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Protests Against Thai Murder Verdict Continue in Myanmar


Myanmar nationalist Buddhist monks display placards as demonstrators shout slogans during a protest rally against a Thai court's verdict sentencing two Myanmar migrant workers to death, in Yangon, Myanmar, Dec. 29 2015.

Myanmar nationalist Buddhist monks display placards as demonstrators shout slogans during a protest rally against a Thai court's verdict sentencing two Myanmar migrant workers to death, in Yangon, Myanmar, Dec. 29 2015.

Myanmar citizens are continuing to hold protests to demand the release of two migrant workers sentenced to death in Thailand last week for the murder of a British tourist couple.

Hundreds of protesters have gathered in Yangon over the last several days, including outside the Thai embassy. Many held signs reading "Free our citizens" and "We need justice."
The Thai embassy was forced to close its consular section for the entire week as a result of what it called the "unexpected and prolonged" protests, some of which have blocked the entrance.

Protests have also erupted along the Thailand-Myanmar border, prompting authorities in both countries to implement varying degrees of border restrictions as a safety precaution.

The two Myanmar men, Win Zaw Htun and Zaw Lin, were sentenced to death last week for the murder of two young British tourists on a resort island in September 2014.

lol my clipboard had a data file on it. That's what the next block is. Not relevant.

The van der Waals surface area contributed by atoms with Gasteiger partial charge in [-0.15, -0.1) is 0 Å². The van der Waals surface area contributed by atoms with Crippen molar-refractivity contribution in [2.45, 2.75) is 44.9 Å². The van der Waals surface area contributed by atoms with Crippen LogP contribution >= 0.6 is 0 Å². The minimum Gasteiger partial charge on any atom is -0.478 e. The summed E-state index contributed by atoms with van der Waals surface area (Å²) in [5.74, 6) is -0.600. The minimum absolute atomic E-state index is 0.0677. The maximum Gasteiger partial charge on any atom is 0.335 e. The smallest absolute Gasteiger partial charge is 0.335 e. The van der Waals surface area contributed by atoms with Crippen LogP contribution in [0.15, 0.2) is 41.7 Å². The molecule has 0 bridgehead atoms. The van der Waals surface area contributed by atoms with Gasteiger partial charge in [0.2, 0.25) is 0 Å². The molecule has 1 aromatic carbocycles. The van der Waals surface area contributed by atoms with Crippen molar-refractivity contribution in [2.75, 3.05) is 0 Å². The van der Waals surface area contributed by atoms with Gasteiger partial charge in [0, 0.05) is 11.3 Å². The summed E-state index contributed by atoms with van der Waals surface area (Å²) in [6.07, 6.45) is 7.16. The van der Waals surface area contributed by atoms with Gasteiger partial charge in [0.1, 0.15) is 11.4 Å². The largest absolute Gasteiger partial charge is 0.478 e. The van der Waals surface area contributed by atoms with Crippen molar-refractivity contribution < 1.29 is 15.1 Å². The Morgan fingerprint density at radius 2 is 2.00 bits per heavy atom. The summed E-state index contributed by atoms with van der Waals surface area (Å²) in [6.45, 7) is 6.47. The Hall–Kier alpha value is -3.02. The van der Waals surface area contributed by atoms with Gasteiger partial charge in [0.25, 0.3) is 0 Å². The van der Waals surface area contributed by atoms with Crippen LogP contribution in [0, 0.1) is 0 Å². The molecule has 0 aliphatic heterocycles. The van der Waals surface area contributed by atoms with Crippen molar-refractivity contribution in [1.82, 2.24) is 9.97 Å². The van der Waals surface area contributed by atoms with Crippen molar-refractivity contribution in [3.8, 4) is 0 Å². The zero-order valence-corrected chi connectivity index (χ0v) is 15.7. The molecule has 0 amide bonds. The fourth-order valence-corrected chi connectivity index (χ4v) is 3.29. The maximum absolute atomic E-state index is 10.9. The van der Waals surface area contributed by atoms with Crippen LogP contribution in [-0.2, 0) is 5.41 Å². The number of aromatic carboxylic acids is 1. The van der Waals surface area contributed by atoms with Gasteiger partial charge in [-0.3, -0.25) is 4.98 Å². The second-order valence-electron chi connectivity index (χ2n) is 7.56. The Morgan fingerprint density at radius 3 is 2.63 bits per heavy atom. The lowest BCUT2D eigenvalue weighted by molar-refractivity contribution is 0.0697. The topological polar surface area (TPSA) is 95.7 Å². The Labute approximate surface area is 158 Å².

Protesters hold posters and shout as they protest in support of Zaw Lin and Win Zaw Htun, two Myanmar migrant workers in Thailand, in front of the Thai embassy in Yangon, Dec. 25, 2015.

Protesters hold posters and shout as they protest in support of Zaw Lin and Win Zaw Htun, two Myanmar migrant workers in Thailand, in front of the Thai embassy in Yangon, Dec. 25, 2015.

The men say they were tortured into confessing, a charge denied by Thai police. Their lawyers say the DNA evidence seen as crucial to the conviction was mishandled.

The migrant workers say they plan to appeal the verdict. But the possibility of an appeal has failed to satisfy many protesters, some of whom are calling for a boycott of Thai products.

On Tuesday, the foreign ministers of Thailand and Myanmar spoke by telephone and afterwards appealed to their citizens for calm, saying they did not want diplomatic relations to be affected.

In a statement, Thai Foreign minister Don Pramudwinai said his Myanmar counterpart, Wunna Maung Lwin, expressed an understanding that the verdict was not final and could be overturned.

The double-killings rattled Thailand's normally thriving tourism industry, which was already struggling following a military coup. The case also highlighted longstanding concerns over the treatment of migrant workers in Thailand, who are often falsely blamed for such crimes.

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